Safeguarding Children with Autism

Safeguarding is important as children are already vulnerable enough, especially children with autism.


“If each of us make safeguarding our business, we build a community that protects our most vulnerable.”


Autism itself does not affect life expectancy, but the risk of early death in individuals with autism is double that of the general population (NAA, 2008).

Key Reasons for early death amongst the autism population:

  • Injury
  • Drowning
  • Suicide 

Why individuals with autism are more vulnerable:

1. Challenges in communication: 

  • May climb to get what they want
  • Walk out the door to go swimming
  • Dash from parents in public area 


2. Challenging to follow instructions and cooperate

  • Wait 


3. Specific and fixated interests 

  • Completely focused on getting an item/going to a certain place, hence unaware of the potential dangers 


4. Developmental delays obscure the comprehension of danger and safety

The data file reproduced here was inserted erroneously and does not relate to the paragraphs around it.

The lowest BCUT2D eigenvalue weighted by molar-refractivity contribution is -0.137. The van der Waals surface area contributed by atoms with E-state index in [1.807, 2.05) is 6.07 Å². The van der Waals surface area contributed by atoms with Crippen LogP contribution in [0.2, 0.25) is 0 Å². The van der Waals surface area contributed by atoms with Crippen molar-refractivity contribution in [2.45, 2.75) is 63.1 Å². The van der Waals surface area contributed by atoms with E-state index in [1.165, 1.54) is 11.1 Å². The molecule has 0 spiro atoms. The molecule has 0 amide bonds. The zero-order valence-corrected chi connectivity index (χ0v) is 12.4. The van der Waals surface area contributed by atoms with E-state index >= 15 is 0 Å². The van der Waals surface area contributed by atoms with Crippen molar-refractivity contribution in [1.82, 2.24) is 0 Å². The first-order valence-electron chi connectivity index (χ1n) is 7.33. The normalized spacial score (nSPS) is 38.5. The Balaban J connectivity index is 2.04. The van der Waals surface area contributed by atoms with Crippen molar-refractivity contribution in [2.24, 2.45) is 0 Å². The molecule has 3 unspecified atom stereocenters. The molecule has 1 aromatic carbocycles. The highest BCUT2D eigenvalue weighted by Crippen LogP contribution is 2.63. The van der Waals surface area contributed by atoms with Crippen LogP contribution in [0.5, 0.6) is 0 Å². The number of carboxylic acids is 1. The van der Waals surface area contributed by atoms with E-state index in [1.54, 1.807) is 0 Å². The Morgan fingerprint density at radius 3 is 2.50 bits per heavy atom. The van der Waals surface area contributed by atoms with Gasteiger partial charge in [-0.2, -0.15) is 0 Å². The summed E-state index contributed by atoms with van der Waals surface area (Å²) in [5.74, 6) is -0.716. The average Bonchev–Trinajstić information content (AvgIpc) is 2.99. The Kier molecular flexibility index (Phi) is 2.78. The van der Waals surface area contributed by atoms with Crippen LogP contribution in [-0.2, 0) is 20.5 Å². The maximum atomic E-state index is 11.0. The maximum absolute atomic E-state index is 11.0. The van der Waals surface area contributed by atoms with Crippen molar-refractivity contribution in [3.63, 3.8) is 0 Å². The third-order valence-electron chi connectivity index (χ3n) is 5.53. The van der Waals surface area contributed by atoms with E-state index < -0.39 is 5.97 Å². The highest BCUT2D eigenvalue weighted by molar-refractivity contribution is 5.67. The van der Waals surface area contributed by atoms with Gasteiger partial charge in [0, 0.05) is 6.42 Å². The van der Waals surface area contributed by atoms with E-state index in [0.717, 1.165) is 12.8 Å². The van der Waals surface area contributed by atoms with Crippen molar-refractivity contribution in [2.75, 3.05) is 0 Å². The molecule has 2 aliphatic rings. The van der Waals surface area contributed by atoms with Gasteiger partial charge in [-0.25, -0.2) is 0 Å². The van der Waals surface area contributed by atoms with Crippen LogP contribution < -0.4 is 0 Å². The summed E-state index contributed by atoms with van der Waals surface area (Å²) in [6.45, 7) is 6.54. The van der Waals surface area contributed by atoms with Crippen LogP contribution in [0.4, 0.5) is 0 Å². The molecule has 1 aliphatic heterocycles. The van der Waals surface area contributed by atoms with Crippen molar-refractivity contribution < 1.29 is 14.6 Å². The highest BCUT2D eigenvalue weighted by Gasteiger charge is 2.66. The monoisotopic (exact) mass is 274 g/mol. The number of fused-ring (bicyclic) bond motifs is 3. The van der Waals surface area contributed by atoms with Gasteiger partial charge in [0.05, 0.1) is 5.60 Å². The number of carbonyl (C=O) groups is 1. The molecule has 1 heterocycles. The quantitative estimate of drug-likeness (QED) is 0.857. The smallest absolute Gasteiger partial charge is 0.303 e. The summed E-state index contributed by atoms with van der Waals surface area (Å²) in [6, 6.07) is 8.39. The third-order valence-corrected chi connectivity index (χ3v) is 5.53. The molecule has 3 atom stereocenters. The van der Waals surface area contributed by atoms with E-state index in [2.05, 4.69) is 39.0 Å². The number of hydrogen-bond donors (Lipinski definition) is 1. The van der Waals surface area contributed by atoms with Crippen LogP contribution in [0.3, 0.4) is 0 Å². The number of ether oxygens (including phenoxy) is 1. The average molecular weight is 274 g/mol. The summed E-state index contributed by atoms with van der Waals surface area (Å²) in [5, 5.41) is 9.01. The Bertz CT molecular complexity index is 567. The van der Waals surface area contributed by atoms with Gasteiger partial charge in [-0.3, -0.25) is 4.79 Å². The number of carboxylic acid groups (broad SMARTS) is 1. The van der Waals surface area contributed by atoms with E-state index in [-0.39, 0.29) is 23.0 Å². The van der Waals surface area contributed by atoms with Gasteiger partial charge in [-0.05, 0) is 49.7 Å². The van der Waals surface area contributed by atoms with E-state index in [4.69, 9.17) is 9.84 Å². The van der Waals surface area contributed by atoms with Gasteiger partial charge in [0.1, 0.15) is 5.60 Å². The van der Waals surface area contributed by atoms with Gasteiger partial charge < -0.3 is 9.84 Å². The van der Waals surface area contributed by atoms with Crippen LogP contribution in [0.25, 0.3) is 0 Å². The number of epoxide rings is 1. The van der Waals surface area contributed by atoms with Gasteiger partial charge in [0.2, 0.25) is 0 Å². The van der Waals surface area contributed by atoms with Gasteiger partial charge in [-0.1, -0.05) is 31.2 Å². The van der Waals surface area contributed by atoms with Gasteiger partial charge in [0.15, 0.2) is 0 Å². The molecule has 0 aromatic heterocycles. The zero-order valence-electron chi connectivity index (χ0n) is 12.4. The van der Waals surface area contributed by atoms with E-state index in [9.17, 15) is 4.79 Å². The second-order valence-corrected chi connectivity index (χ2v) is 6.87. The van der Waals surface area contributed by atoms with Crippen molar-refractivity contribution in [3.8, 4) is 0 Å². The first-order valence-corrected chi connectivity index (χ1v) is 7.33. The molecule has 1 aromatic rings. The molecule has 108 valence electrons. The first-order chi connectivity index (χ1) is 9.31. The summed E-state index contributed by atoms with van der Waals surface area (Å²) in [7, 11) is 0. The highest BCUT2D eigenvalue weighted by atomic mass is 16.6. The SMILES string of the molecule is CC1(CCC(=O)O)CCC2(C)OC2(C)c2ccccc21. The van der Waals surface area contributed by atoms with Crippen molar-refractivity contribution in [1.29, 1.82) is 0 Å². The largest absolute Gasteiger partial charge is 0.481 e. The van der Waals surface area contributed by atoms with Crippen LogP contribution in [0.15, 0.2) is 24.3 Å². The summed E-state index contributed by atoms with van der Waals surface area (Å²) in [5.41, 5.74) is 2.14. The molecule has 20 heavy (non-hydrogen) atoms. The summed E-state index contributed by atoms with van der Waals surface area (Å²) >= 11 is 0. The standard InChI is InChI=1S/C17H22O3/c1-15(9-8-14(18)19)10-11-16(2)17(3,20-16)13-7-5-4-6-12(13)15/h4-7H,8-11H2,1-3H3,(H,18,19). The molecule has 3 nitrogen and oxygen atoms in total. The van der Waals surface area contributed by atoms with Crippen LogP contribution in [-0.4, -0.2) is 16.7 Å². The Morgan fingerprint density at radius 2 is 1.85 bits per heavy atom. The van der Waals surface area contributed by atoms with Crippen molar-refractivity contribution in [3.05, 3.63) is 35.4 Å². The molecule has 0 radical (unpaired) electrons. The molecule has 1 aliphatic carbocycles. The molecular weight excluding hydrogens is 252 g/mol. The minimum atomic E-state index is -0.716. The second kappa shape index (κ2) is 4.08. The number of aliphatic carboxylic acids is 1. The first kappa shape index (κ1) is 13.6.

In this series, we will be covering:

  1. Safety at home: baby proofing the house, household rules and systems to prevent injuries at home.
  2. Wandering: prevent and protect children with autism from leaving the house on their own and wandering.
  3. Safety in the car: making sure children are in their car seats, wearing seatbelts.
  4. Safety in the community: staying safe outside the home. 
  5. Safety around water: how to prevent drowning.
  6. Safety with others: how to keep children with autism safe from abuse.
  7. Teaching Basic Safety Instructions and the concept of Safe and Dangerous. 


Remember! 90% of our energy should be spent on preventative strategies, and 10% on reactive strategies. 

Your Turn

Go through the 7 areas of safety that we just mentioned: 


  • Safety at home
  • Wandering
  • Safety in the Car
  • Safety in the Community
  • Safety around Water
  • Safety with Others
  • The Understanding of Basic Safety Instructions and the concept of Safe & Dangerous 

1. Autism statistics and facts. Autism Speaks. (n.d.). Retrieved January 1, 2022, from
2. Autism & Safety Facts. National Autism Association. (n.d.). Retrieved January 1, 2022, from